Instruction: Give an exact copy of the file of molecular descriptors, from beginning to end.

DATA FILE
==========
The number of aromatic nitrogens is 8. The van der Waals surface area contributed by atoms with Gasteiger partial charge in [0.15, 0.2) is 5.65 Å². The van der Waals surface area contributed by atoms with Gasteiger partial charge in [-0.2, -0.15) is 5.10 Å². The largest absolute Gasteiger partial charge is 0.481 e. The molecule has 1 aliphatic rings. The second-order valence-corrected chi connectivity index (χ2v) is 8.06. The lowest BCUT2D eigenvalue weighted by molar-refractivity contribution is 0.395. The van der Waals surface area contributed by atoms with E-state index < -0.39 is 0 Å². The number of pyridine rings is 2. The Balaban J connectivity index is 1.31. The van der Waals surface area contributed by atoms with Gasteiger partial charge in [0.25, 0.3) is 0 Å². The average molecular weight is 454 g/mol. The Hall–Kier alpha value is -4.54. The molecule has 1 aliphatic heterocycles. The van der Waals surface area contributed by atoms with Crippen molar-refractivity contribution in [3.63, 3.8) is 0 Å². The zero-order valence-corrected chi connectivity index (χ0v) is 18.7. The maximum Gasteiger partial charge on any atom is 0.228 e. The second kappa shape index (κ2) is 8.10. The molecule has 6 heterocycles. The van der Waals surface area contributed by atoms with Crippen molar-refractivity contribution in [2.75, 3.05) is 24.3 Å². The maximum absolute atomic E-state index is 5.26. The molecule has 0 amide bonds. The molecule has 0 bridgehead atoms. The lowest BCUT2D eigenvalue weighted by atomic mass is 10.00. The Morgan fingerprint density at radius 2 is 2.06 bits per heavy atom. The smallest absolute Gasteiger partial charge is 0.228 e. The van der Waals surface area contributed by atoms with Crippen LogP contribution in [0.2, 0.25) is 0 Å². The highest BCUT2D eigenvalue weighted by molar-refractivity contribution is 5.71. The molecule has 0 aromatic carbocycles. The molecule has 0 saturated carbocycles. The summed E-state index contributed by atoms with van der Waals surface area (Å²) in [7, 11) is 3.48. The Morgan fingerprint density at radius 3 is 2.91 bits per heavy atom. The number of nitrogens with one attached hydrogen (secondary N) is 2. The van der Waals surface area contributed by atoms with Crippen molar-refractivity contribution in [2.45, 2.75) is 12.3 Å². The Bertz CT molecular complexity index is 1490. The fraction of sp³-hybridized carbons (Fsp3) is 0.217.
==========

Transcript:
The number of aromatic nitrogens is 8. The van der Waals surface area contributed by atoms with Gasteiger partial charge in [0.15, 0.2) is 5.65 Å². The van der Waals surface area contributed by atoms with Gasteiger partial charge in [-0.2, -0.15) is 5.10 Å². The largest absolute Gasteiger partial charge is 0.481 e. The molecule has 1 aliphatic rings. The second-order valence-corrected chi connectivity index (χ2v) is 8.06. The lowest BCUT2D eigenvalue weighted by molar-refractivity contribution is 0.395. The van der Waals surface area contributed by atoms with E-state index < -0.39 is 0 Å². The number of pyridine rings is 2. The Balaban J connectivity index is 1.31. The van der Waals surface area contributed by atoms with Gasteiger partial charge in [0.25, 0.3) is 0 Å². The average molecular weight is 454 g/mol. The Hall–Kier alpha value is -4.54. The molecule has 1 aliphatic heterocycles. The van der Waals surface area contributed by atoms with Crippen molar-refractivity contribution in [3.63, 3.8) is 0 Å². The zero-order valence-corrected chi connectivity index (χ0v) is 18.7. The maximum Gasteiger partial charge on any atom is 0.228 e. The second kappa shape index (κ2) is 8.10. The molecule has 6 heterocycles. The van der Waals surface area contributed by atoms with Crippen molar-refractivity contribution in [2.75, 3.05) is 24.3 Å². The maximum absolute atomic E-state index is 5.26. The molecule has 0 amide bonds. The molecule has 0 bridgehead atoms. The lowest BCUT2D eigenvalue weighted by atomic mass is 10.00. The Morgan fingerprint density at radius 2 is 2.06 bits per heavy atom. The smallest absolute Gasteiger partial charge is 0.228 e. The van der Waals surface area contributed by atoms with Crippen LogP contribution in [0.2, 0.25) is 0 Å². The highest BCUT2D eigenvalue weighted by molar-refractivity contribution is 5.71. The molecule has 0 aromatic carbocycles. The molecule has 0 saturated carbocycles. The summed E-state index contributed by atoms with van der Waals surface area (Å²) in [7, 11) is 3.48. The Morgan fingerprint density at radius 3 is 2.91 bits per heavy atom. The number of nitrogens with one attached hydrogen (secondary N) is 2. The van der Waals surface area contributed by atoms with Crippen molar-refractivity contribution in [2.45, 2.75) is 12.3 Å². The Bertz CT molecular complexity index is 1490. The fraction of sp³-hybridized carbons (Fsp3) is 0.217.